Our EuroCity train from Bratislava rumbled along uneven tracks, swaying slightly side to side. Bucolic scenes of sunflower fields ready for harvest gradually gave way to graffiti-laden suburbs outside the train window.
Dairy cows and dried cornstalks morphed into derelict rolling stock covered in neon hieroglyphics, abandoned on sidings.
As we rounded a curve, I could see the immense structure ahead, and the train began to slow.
It felt like coming home … to London, after a weekend spent rambling the English countryside. But this wasn’t London. It was Budapest, and we hadn’t been back here in over 20 years.
Budapest is significant to us.
It’s the first place we ran to when we declared our independence from corporate life, after working in London for 3 years.
We’d quit our soul-crushing jobs, ditched the stuffy suits, ended the 16-hour workdays, and decided to test our mettle in the arena of self employment. But first we needed to live our lives out loud, unshackled from any commitments. There was some marrow to be sucked out of life and we started with barely-post-Communist Budapest, setting off with good friends to explore what the city had to offer.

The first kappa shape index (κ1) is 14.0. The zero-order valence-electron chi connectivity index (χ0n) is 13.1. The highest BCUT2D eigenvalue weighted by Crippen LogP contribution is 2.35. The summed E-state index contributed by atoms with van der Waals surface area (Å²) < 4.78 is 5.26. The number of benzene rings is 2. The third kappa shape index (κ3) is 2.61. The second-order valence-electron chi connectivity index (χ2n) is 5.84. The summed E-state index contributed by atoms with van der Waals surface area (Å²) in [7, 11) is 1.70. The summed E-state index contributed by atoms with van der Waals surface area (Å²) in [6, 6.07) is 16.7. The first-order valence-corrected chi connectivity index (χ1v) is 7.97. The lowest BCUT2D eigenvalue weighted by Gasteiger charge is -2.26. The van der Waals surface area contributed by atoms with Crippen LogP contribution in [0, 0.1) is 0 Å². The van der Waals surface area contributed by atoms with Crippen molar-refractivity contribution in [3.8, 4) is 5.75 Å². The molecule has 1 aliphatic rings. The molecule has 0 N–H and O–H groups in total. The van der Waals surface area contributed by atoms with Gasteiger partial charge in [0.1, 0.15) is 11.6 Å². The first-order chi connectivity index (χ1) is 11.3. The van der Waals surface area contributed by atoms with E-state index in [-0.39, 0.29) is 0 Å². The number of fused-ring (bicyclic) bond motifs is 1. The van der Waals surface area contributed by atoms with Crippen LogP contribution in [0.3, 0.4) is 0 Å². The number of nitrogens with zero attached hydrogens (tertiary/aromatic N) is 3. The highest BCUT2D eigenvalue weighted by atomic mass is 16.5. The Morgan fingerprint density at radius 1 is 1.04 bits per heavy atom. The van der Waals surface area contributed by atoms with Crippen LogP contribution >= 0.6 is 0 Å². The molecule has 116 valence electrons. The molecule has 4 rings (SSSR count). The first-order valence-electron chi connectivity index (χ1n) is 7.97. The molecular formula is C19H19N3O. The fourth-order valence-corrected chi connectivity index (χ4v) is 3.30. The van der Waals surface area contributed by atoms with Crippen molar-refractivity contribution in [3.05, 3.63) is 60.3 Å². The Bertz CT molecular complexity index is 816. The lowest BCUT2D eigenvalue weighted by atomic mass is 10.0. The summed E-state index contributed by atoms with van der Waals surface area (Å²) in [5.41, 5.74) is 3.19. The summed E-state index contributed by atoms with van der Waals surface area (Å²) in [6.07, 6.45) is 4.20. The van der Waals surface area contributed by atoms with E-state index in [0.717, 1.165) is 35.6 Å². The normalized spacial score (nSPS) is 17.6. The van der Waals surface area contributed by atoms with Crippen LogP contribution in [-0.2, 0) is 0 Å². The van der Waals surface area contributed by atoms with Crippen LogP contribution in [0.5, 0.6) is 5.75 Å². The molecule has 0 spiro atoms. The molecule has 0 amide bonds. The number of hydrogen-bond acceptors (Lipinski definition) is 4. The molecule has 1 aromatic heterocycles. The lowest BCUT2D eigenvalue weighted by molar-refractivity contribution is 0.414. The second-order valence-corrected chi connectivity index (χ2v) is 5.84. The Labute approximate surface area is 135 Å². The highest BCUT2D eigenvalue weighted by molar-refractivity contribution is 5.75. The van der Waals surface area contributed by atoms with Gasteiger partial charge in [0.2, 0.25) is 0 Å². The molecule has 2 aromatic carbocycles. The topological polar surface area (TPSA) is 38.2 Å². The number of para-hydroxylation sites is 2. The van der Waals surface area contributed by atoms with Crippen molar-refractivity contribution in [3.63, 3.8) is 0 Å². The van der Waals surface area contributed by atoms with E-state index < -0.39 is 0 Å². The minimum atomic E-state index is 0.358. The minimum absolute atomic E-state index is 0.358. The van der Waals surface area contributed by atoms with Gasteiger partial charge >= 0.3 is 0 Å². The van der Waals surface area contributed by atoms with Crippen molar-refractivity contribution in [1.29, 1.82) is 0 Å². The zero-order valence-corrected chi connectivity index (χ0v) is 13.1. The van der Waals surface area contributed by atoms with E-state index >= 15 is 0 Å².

When our train rolled into the gaping jaws of the cavernous Keleti station, I had such a feeling of deja vu. The arrivals hall was much the same as it had been – majestic with graceful arching skylights and wooden ceiling. The once faded elegance of the Ticket Hall had been given new life with a tasteful makeover.
And the exterior sparkled in the sun like a new penny.
The pleasant bustle of rumpled backpackers shoulder-to-shoulder with heads-down office workers was emotional comfort food for the traveler’s soul.
For us, Budapest was a city of great promise. It helped us launch a new life that lead to where we are now. I couldn’t wait to see what it held for us this time around.
1. Martin Abegglen via Wikimedia Commons
3. Zátonyi Sándor via Wikimedia Commons
4, 5. uzo19 via Wikimedia Commons
6. TUX via Wikimedia Commons